It would be easy to dislike Ransome and write a hatchet-job, portraying him as egotistical and vain. Chambers does not do this, although the portrait is warts and all. Most of the work is occupied by the Russian episode, which is painted as far more complex than mere journalism. Ransome knew the leaders of the revolution personally, and was suspected of Communist leanings. Chambers takes the view that these were largely emotional, and Ransome was nothing more than a fellow traveller, if that. The Russian Revolution is presented as Ransome experienced it, a revolution of personalities as well as policies. It is an intensely human, as well as a fascinating story, in which Ransome, a young man searching for a literary identity, found himself, and also found romance. It is a reminder that the revolution affected people, and that people were affected in different ways. The family of Evgenia Shelepina, Trotsky's Private Secretary, and the woman with whom Ransome fell in love, for example, were split down the middle, one brother fighting against the Bolsheviks, while his sisters worked for them. And Ransome seems to have worked for just about everybody at some time or another, certainly answering Captian Flint's description of himself as a rolling stone.

I made time to read this book, and I strongly suggest that others do so.
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5 of 5 people found the following review helpful By Amazon Customer #1 HALL OF FAMETOP 50 REVIEWER on 23 Aug. 2010
Format: Hardcover Vine Customer Review of Free Product ( What's this? )
The `Swallows and Amazons' books were such a magical part of my childhood that I had misgivings as to whether it was a good idea to read about their creator. Part of me still wants to believe in those adventures, which in my mind's eye were representative of a long summer's day when all was new, all was exciting and there were few consequences to life apart from a grazed knee and running out of ginger beer.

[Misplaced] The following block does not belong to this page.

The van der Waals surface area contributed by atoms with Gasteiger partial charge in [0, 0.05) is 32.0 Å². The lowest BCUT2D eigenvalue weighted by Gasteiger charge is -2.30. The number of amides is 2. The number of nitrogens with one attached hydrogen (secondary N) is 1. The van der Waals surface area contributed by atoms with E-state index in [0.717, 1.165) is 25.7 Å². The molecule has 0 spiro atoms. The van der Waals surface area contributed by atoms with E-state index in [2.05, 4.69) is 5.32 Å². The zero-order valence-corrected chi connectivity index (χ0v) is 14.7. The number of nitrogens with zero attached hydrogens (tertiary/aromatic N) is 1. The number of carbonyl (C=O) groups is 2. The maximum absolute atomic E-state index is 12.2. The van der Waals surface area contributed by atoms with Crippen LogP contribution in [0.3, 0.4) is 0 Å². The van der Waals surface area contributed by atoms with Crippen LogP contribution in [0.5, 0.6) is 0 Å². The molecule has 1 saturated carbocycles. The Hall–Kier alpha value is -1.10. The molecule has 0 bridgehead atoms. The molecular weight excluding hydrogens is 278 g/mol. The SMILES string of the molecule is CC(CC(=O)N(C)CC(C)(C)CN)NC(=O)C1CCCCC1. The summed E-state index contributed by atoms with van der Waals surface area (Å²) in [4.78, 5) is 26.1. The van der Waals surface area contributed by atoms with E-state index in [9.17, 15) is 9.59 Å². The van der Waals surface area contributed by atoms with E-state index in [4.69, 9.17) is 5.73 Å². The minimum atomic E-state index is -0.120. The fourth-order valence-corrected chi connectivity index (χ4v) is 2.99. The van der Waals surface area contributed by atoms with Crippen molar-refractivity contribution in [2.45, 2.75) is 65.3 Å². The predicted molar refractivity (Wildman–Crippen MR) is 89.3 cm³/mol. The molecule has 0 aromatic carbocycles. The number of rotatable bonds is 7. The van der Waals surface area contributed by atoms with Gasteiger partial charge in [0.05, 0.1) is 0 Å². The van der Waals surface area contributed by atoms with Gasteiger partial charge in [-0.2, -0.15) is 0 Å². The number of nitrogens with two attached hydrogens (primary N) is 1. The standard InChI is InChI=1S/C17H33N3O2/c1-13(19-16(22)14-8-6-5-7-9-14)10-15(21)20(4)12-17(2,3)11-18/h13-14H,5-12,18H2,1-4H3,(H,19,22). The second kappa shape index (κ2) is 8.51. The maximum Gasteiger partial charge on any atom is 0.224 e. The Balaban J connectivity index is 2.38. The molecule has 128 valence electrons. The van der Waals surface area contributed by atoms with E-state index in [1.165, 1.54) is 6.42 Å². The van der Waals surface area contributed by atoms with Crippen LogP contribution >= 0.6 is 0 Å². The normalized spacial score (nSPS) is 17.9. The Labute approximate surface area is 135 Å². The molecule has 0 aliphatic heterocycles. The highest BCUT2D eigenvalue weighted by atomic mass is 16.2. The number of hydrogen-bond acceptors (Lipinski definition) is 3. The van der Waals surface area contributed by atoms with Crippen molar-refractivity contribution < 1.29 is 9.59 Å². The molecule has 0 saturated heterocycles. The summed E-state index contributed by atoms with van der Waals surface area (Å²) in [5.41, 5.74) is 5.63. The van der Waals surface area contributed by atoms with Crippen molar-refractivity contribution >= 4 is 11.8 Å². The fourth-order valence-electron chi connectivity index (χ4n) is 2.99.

Even the fact that the stories about the Walkers, the Blacketts and Captain Flint were not a life's work but an alternative to writing for the Guardian somehow spoilt my image of the books. Those stories happened to attain commercial success from an author with higher literary pretentions; his fame as a result of the series is the `hook' for Chambers to conduct a `man behind the mask' exposé.

Ransome grew up at a time when a lot was happening in the world and where those with connections could navigate a haphazard path through emerging history without worrying too much about where their next square meal was coming from. If `Down and Out in Paris and London' is the reality of life where there are no safety nets, Ransome's experiences are those of someone with the arrogant belief that intellectuals will never have to worry about starving.

Chambers seems to try to make a point which seems self-evident of much of humanity in that he demonstrates a conflict between Ransome's outward persona and his behaviour. On the one hand, Ransome appears to exude all the virtues of what it is to be an Englishman but his neglect of his daughter and double dealing with the Russians and the British government suggest an amoral hypocrite. That such contrasts can exist is unlikely to surprise anyone who has been keeping an eye on our politicians over the last few years.